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Archive of posts filed under the Economics category.

Givewell is hiring; wants someone to help figure out how to give well; Bayesian methods may be relevant here

Josh Rosenberg writes: GiveWell (www.givewell.org) is a nonprofit that does in-depth research to direct funds to outstanding organizations helping the global poor. In 2018, we directed more than $140 million to our recommendations. We are recruiting researchers at varying levels of seniority to identify the giving opportunities which can most cost-effectively improve the lives of […]

We’re hiring an econ postdoc!

It’s for hierarchical modeling for policy analysis in Stan. We’re really excited about this project. Will share more details soon, but wanted to get this out right away.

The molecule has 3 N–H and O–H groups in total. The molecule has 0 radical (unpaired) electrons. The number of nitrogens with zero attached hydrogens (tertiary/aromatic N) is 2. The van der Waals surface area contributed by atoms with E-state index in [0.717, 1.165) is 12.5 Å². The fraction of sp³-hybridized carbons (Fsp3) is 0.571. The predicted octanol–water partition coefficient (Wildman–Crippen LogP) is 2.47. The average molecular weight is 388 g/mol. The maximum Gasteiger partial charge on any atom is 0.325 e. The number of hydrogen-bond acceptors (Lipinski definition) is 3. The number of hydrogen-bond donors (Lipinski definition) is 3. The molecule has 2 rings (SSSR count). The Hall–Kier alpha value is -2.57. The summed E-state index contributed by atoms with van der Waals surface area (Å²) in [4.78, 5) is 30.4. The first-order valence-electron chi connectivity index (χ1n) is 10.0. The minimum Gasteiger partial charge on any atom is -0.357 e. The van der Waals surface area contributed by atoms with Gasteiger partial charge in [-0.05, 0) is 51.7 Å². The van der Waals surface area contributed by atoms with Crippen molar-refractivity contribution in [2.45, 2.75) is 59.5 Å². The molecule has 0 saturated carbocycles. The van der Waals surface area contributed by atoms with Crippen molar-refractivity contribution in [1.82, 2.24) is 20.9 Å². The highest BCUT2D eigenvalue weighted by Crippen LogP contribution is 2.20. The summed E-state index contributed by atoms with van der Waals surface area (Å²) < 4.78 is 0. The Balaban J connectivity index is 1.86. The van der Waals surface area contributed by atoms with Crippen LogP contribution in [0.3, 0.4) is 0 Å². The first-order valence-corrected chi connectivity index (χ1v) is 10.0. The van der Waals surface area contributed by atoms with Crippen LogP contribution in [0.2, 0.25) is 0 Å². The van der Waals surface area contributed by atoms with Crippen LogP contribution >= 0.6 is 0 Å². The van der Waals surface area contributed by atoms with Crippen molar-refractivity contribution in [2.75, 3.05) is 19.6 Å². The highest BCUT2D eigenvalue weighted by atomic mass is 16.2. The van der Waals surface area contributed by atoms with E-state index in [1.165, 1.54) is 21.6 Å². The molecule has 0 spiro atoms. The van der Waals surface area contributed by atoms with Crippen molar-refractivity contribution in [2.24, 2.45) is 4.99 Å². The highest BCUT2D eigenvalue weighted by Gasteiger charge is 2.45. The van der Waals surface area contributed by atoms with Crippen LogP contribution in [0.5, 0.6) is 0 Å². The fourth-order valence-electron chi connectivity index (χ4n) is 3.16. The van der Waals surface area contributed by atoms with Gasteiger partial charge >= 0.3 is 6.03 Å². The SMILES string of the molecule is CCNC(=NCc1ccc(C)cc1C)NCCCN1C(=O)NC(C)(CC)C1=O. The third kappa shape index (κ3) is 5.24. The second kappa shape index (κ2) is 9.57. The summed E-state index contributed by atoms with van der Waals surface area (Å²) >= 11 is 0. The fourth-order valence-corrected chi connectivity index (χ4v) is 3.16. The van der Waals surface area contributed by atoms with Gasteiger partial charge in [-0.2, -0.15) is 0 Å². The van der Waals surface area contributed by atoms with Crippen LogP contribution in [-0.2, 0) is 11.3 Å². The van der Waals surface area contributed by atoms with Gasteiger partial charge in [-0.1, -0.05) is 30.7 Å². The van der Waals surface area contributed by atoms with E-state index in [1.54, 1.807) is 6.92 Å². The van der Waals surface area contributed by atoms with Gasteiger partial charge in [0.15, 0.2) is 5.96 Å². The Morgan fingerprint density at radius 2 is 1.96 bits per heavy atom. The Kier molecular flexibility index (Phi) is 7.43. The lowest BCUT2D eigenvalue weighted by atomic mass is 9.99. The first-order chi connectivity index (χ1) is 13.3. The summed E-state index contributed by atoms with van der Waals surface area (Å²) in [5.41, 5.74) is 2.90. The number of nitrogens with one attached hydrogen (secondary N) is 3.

“The Role of Nature versus Nurture in Wealth and Other Economic Outcomes and Behaviors”

Sandra Black, Paul, Devereux, Petter Lundborg, and Kaveh Majlesi write: Wealth is highly correlated between parents and their children; however, little is known about the extent to which these relationships are genetic or determined by environmental factors. We use administrative data on the net wealth of a large sample of Swedish adoptees merged with similar […]

Statistician positions at RAND

Bonnie Ghosh-Dastidar writes: I am asking for your help in identifying qualified candidates for Ph.D. Statistician openings at the RAND Corporation with multiple location options (Santa Monica, CA, Washington, DC, Pittsburgh, PA, and Boston, MA). RAND was established almost 70 years ago to strengthen public policy through research and analysis. Over seven decades, our research […]